Bielefeld to Frankfort


Rain Falling Into the Future


I sleep in and am awoken by gentle knocking. I have a mild hangover – the first in a month. I throw my electronic nonsense into my case and wheel myself to the Galaxy without brushing my teeth. Tardiness doesn’t do on tour; it shows a lack of respect. I make an apology and the next journey begins.


I love touring, with all my fibre. It is a comforting routine in a distractingly different city every day. It is travelling with purpose and I wish it were still most of my life.

The route takes us through wooded rises and great open plains studded with industry. The Germans make things. They do it quietly and they do it well. They believe that industry is the bedrock of society and leisure its just reward. The carnage of Thatcherism never happened here and perhaps never could. It strains one’s soul to think what Britain might be given better management, brighter politicians and bolder investors. But we’re a turd in a puddle, laced with shat-out tinsel. We’re a picture of a puke-stained starlet, fly-posted to a defunct warhead, aimed at nowhere.


The vulgar skyline of Frankfurt suddenly serrates the horizon. The road takes a great curve towards its glass forest and delivers us into the giant wheel of the Radisson hotel. It is an absurdly over-designed place but so brazen and hilarious one can’t help being pleased for it. My bathroom has a perspex window so that I might be able to shower and enjoy the view of the autobahn from the thirteenth floor.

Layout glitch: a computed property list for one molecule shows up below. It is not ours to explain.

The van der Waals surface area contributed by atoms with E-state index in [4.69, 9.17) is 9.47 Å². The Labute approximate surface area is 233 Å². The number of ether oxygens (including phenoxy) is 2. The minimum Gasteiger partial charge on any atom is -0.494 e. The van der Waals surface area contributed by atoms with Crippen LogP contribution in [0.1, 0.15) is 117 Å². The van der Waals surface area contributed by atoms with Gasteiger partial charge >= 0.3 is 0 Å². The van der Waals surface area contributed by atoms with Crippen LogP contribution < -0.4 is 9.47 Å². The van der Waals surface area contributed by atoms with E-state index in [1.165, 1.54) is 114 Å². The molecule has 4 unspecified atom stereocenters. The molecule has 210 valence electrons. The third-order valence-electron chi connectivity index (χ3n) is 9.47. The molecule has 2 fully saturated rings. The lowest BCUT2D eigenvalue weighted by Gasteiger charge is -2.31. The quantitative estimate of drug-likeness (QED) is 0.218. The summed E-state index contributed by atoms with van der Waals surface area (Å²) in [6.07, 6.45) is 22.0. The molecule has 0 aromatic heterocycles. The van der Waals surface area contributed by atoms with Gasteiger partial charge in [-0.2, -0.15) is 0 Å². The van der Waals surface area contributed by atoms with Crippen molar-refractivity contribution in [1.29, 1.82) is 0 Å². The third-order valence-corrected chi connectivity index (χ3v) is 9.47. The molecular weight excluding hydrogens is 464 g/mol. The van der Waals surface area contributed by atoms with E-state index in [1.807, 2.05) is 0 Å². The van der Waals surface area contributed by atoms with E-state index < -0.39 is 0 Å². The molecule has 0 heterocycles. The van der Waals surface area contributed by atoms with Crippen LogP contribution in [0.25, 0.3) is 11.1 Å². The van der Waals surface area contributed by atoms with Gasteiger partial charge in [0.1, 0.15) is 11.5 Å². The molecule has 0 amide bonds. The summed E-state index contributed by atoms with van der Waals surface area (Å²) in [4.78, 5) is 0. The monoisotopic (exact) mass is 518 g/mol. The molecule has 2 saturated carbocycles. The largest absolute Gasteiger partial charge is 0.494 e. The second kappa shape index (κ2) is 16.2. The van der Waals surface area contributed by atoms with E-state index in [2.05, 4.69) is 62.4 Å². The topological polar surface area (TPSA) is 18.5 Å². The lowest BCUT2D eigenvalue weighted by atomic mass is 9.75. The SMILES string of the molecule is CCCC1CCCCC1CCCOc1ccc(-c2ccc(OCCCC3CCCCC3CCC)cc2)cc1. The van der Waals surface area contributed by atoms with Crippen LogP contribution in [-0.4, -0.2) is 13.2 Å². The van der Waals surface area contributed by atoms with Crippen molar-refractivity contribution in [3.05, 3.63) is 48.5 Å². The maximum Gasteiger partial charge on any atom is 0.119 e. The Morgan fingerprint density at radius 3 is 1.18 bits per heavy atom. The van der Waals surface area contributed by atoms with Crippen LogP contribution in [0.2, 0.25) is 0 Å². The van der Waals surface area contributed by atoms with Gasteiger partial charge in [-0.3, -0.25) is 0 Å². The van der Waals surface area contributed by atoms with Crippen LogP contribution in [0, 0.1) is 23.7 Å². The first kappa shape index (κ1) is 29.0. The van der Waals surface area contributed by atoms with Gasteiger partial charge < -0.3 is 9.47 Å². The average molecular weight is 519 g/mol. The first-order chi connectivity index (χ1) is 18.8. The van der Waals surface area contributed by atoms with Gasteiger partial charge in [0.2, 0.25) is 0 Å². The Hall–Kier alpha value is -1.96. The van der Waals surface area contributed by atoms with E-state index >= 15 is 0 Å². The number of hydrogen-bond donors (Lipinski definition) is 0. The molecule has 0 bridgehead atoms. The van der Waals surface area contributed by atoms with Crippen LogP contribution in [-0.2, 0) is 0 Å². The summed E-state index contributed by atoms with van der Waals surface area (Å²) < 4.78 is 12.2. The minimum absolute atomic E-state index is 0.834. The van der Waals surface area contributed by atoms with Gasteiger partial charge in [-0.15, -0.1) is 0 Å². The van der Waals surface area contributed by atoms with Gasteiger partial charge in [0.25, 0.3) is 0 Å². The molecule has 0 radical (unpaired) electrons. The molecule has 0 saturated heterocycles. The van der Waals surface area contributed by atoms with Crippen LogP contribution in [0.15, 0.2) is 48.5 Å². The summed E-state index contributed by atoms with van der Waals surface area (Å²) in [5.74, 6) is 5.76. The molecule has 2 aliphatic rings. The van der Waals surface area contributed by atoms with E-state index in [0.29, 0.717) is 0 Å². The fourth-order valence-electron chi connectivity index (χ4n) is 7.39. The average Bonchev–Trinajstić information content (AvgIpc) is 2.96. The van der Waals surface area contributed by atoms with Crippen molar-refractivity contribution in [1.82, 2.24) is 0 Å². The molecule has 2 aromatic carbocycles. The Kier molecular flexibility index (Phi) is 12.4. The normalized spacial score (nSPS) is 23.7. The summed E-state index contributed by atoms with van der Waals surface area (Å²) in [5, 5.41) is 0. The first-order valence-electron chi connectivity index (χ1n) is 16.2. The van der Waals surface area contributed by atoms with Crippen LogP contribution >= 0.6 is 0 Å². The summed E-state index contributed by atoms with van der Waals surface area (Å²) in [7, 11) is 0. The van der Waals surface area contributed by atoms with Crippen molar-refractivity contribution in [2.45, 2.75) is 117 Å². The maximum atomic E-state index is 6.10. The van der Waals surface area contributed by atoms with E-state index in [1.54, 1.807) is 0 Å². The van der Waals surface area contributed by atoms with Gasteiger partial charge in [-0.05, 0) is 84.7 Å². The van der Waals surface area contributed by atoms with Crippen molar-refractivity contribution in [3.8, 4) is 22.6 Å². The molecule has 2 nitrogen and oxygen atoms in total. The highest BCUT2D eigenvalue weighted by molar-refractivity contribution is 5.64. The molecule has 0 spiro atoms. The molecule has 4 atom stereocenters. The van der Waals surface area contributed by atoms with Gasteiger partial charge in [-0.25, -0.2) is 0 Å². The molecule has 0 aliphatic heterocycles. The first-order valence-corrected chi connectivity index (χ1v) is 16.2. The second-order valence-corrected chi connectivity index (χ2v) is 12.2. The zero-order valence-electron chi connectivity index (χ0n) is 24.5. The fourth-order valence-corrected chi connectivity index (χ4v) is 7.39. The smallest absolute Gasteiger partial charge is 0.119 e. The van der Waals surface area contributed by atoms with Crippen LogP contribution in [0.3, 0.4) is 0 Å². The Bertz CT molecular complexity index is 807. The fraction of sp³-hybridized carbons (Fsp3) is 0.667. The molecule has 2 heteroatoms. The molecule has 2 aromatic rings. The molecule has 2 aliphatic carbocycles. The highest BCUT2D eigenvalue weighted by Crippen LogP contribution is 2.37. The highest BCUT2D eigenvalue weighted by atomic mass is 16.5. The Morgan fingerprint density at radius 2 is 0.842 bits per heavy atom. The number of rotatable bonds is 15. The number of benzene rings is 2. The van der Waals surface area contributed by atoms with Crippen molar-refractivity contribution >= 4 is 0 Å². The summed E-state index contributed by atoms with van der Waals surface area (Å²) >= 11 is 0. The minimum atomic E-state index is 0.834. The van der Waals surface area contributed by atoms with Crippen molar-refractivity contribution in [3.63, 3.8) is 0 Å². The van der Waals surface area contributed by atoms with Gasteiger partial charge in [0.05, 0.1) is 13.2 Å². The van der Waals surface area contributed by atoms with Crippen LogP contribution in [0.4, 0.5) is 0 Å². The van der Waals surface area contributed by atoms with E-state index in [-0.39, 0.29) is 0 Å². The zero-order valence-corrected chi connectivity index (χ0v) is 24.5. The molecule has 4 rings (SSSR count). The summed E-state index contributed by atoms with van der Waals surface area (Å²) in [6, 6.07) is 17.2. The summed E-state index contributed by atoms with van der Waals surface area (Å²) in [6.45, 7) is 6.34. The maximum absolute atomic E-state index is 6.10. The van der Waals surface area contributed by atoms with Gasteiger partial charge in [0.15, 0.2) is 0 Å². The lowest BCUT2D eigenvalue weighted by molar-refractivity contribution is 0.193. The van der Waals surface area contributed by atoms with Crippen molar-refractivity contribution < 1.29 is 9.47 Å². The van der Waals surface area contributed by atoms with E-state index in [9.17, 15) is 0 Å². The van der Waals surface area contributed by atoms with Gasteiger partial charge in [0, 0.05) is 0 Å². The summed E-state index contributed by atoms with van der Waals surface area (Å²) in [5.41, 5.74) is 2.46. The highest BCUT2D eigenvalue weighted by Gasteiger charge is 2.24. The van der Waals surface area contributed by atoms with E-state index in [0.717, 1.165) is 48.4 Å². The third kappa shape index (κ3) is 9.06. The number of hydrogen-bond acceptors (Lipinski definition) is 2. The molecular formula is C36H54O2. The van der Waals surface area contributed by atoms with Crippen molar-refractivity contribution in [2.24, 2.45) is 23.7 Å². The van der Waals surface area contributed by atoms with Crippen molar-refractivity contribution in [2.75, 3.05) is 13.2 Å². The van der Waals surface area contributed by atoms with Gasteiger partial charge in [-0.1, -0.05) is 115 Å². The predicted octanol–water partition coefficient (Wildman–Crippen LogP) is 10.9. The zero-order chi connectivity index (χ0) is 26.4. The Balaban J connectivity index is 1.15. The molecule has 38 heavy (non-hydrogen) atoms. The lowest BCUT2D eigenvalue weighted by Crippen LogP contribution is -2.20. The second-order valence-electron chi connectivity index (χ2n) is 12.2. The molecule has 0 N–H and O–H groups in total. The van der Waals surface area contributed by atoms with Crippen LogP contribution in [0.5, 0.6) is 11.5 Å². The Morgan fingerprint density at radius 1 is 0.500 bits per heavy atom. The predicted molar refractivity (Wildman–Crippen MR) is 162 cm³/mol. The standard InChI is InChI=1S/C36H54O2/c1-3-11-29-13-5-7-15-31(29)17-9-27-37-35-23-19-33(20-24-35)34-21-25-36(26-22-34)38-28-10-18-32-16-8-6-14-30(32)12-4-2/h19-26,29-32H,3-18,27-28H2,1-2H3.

Last nights are often lame: it all limps to an inconclusive end. But some are grand. The final DA concert in Glasgow was a thing of wonder. All lights were extinguished and the Pistols were faithfully covered in tribute to that jaundiced jubilee year. I went to the after-show, took a pill and felt like crying. It was all over then.


I take the stage in Frankfurt to heartening cheers. God, let me live in these tunes forever, listening to the listeners. The P.A. pumps my voice into the back wall which throws it back to me. I feel like a king but remind myself to put one foot in front of another, carefully, with the understanding that you are always a second away from catastrophe. I attempt to ramp up the performance but lose my way and retreat to the simple delivery of notes and words in the right order and the right key. How Germanic, this absence of fripperies, this labour for its own sake. I finish too early, always paranoid not to run late. There is time for another song but I am too confused to grab the guitar as I am leaving the stage, to turn around and throw something in. There are new songs circling my world like vultures, looking for places to perch and I am drawn from the theatre to attend to them.